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The province of Nova Scotia is weighing the merits of establishing regional “total care” centres to treat the rising number of people diagnosed with autism spectrum disorder.
The centres would aggregate autism services under one roof, allowing sufferers and their families to easily access psychologists, occupational therapists, behaviour therapists, speech and language services, as well as a library of autism resources. Each centre would also house an “autism navigator,” who would guide families through the treatment process.
There’s a therapeutic benefit to providing such a continuum of care within one facility because many families struggle to find help following an autism diagnosis, concludes the province’s Autism Management Advisory Team, which earlier this year released a report recommending 53 measures to help Nova Scotia better treat and support those living with the neurological disorder, which affects communication and social interaction.
“As a result, parents become confused, isolated, and have feelings of helplessness,” stated the report, Lifespan Needs for Persons with Autism Spectrum Disorder, which was dedicated to James Delorey, an autistic boy who died in December 2009 after being lost for two days in the woods near his Cape Breton home.
The main idea, says the advisory team, is to offer “seamless” autism support from childhood through adulthood. “Although there is no known cure for autism, significant and life-changing improvements can be achieved, if appropriate interventions and supports are put in place for the individual,” stated the 129-page report (www.ednet.ns.ca/pdfdocs/autism_mgmt/Autism%20Management%20Advisory%20Team%20Report.pdf).
“The unique and complex nature of autism compels us to think differently when we plan for support throughout the lifespan.”
The government, though, won’t deliver its initial response to the report until the fall.
But Susan Bryson, a psychologist and autism researcher in Halifax, NS, says the province should move down a “continuum of care” path that is slowly being adopted in Australia, the United Kingdom, the United States and parts of some provinces, such as British Columbia and Ontario.
Autism treatment typically involves numerous health care professionals in different locations and is not always available over the course of an autistic person’s lifespan. “I can’t emphasize enough how hard it is for families,” says Bryson, who holds the Craig Chair in Autism Research at Dalhousie University and the Izaak Walton Killam Health Centre in Halifax. “The families have been telling us this for years: that it’s best when services are coordinated. That way everyone wins.”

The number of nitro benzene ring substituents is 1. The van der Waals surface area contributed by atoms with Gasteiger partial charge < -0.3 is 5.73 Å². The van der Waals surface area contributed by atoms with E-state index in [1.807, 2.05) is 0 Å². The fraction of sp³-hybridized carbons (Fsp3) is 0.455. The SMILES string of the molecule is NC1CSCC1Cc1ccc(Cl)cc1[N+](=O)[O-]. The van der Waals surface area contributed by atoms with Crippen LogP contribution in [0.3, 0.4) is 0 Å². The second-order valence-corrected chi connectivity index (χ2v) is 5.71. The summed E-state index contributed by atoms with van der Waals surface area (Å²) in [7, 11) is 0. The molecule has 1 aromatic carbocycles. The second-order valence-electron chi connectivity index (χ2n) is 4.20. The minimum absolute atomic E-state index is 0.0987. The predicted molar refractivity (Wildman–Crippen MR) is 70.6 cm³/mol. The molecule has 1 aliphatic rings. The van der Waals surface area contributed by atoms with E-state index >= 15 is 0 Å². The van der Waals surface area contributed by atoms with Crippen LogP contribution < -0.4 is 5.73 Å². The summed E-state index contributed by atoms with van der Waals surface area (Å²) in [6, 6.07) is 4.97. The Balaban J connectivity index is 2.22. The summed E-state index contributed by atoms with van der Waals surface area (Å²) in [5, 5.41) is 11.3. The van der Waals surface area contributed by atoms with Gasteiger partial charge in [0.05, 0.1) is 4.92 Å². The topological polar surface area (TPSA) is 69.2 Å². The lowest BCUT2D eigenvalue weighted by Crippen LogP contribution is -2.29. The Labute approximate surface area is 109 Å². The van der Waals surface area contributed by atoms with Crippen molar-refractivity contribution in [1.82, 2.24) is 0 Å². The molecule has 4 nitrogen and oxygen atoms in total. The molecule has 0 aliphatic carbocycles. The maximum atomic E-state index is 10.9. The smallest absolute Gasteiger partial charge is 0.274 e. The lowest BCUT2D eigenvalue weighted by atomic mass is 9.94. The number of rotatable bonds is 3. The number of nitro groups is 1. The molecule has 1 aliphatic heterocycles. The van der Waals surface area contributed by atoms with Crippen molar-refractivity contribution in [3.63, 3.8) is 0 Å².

The benefits quickly become evident when autism care is coordinated, says Dr. Rob Nicolson, a psychiatrist at the Child and Parent Resource Institute in London, Ontario, a facility which houses psychiatrists, a psychologist, behavioural therapists, social workers and speech and language therapists who collectively help treat as many as 500 autistic children and adolescents annually.
The facility, though, doesn’t provide “lifespan” care — as recommended by the Nova Scotia report —but only aids children and adolescents up to the age of 18.
Still, the provincially funded centre saves families from being overwhelmed by the complexities of autism treatment, Nicholson says. “It’s much easier to coordinate appointments and it’s easier for the professionals to communicate with each other. Everyone is on the same page.”
“If it can come to fruition in Nova Scotia, it will certainly push autism diagnosis and treatment ahead tremendously,” he adds.
Nova Scotia’s advisory panel urged the creation of the centres because of soaring autism rates. Citing figures from the Centers for Disease Control and Prevention, they noted that the prevalence of autism is now 1 in 110, significantly higher than the 1 in 2500 rate found during the 1960s.
“This fact urges us to prepare for the increasing numbers of individuals diagnosed with autism,” states the report, noting that approximately 9500 Nova Scotians have been diagnosed with an Autism Spectrum Disorder.
Catherine Rice, a behavioural scientist with the Centres for Disease Control and Prevention, says the rise in autism diagnoses cannot be fully explained. But she says a good portion of new autism diagnoses are the result of a broadened definition of the disorder.
Prior to the 1980s, only those exhibiting autism’s classic symptoms (communication and behavioural difficulties and a lack of social interaction) were considered affected. Those symptoms remain the foundation of “classic” autism.
But the autism umbrella has since widened to include milder forms, says Dr. Marshalyn Yeargin-Allsopp, a medical epidemiologist at the Centers for Disease Control and Prevention. For example, it now includes Asperger syndrome, where the sufferer is socially impaired, but experiences typical language development.
Another difference between past and present autism diagnosis involves the presence of intellectual disabilities, adds Yeargin-Allsopp. During the 1960s and 1970s, the vast majority of those diagnosed with autism had an intellectual disability but today, only about 40% have one.
Rice says better diagnosis and detection also play a role in the current rise of cases.
Given those changes, is autism actually affecting more people now than it did decades ago?
Possibly, Rice says. “That’s the crux of the question that we and others are trying to figure out. It has become clear that no single factor is explaining the increase. Unfortunately, we have a lot to learn about the causes of autism.”
According to Autism Society Canada, roughly 200 000 Canadians are living with an autism spectrum disorder.